There were guys in various versions of suits.  The only bad thing was they could easily throw a coat over it and look completely normal and covered.  It really wasn’t that big of a deal.  I wasn’t exposed at the booth with the large table in front of me in the dark corner.  The gummy bears were surprisingly good, and considering there were only three of us that showed up in the theme dress, they would need me to eat more than my fair share of them.  Our friend, Paul came over and hung out with some of his friends.  Everyone was friendly, and having a good time. Ross was actually having fun.

Me, Paul, and a new friend. Horrible tights and all.

A lighter shade of pale.

There turned out to be musical performances. First up were the girls in the suits. They had a little two-person band, and were really funny. All their songs were comedy-themed and totally crass. They were enjoyable to watch and kept us laughing the entire time. During their act, we saw the crowd growing. I noticed that there was a stairwell leading down to a basement. There was a sign above it that said Andrea’s Cha Cha Club. Apparently this large space held a second venue, that was having its own event down below. It must have been “creepy old man” night down there, as within 15 minutes of Paris and Delaney hitting the stage the floor was filled with straight-up creepers. Dudes sipping their beers slowly, while eyeing the stage like they were at a sex-show. I shuddered. It was when the girls were singing their last song, charmingly about venereal diseases, I had to pee. I had felt like I needed to go for a while now, but it was becoming urgent. I knew I was going to have to stand up and use the restroom. My coat was inaccessible, therefore I would have to just march across the room and find the bathroom. Let ’em stare. The absolute worst they could do to me is leer. Yes, Ross should have escorted me to the bathroom. Those of you that know Ross, however know that he is far from knowing what the proper thing to do is. I stood up to go.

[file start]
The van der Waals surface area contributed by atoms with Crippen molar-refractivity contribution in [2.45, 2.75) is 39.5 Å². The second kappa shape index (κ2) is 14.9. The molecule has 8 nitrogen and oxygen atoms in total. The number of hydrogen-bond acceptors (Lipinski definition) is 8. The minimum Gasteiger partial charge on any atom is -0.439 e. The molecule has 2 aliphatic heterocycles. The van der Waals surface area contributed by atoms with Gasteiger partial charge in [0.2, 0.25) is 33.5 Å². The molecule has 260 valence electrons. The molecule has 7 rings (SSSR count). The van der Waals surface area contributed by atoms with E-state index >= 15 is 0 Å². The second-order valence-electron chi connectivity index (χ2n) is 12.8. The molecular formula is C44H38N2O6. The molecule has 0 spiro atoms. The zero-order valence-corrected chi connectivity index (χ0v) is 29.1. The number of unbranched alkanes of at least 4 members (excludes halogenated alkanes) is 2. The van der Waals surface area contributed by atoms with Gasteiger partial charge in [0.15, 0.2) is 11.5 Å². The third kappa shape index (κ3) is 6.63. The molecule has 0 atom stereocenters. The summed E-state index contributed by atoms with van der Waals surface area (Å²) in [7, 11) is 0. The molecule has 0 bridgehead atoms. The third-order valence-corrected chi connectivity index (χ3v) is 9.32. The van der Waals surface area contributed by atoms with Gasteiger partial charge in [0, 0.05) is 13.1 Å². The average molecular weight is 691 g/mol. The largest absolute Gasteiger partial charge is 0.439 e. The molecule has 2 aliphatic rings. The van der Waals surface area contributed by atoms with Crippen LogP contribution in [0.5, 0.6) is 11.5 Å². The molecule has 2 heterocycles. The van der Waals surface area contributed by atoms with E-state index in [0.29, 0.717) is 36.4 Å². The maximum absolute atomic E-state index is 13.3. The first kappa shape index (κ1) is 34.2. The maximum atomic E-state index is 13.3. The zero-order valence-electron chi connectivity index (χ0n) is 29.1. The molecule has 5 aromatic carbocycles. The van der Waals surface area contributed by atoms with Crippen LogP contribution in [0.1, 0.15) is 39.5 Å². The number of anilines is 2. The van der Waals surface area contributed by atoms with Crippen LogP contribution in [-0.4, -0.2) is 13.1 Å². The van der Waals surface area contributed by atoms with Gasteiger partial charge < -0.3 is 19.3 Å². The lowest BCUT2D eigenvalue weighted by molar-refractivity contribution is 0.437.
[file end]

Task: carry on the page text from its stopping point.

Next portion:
As if I were wearing a spotlight around my neck, all of those creepy dudes turned their heads to look at me the minute I stood up. I looked around the space. I couldn’t see any obvious area for the restroom. I sure as hell didn’t want to walk around and look for it. I darted to the bar, leaving my gold lame ass completely exposed to the crowd. I asked for the bathroom. The bartender explained it was actually downstairs, in the “Cha Cha Club”. FUCK ME.


I walked to the stairway. It lead into complete darkness. This may be the only basement I’ve ever ACTUALLY feared in my entire life. I made my way down the stairs. I could hardly see what was in front of me, and I was clinging to the rail to not take a header down and crack open my skull.  Two black dudes in their mid-40’s passed me en route. I heard a remnant of their conversation. One guy said to the other that he heard “bitches in bathing suits are upstairs”. They looked at me, shocked. Then instantly fanned out to block my passage down the stairwell. They started picking up on me, clearly so drunk they were swaying back and forth. I was vulnerable. Suddenly, a male voice came booming up the hallway for the guys to “get the fuck out of my way”. The guys jumped to march single-file the rest of the way up the stairs, craning their necks to look and leer back at me the entire way. After they cleared the stairs, I saw a second doorman, sitting on a stool and the base of the stairs. Oh thank God.  

“You okay?”  he asked as I descended the last few steps.

I let him know I was fine, but also let him know I was relieved to see him there.  I looked into the entrance of the Cha Cha.  It was absolutely packed with what appeared to be mostly middle-aged men.  Salsa music was blaring.  The few women that I saw in there were in tight, tacky dresses bumping and grinding against various men while the crowd watched.  Yikes.  I went to the bathroom and made my way back up the stairs.  I would make it a point to not need to go again.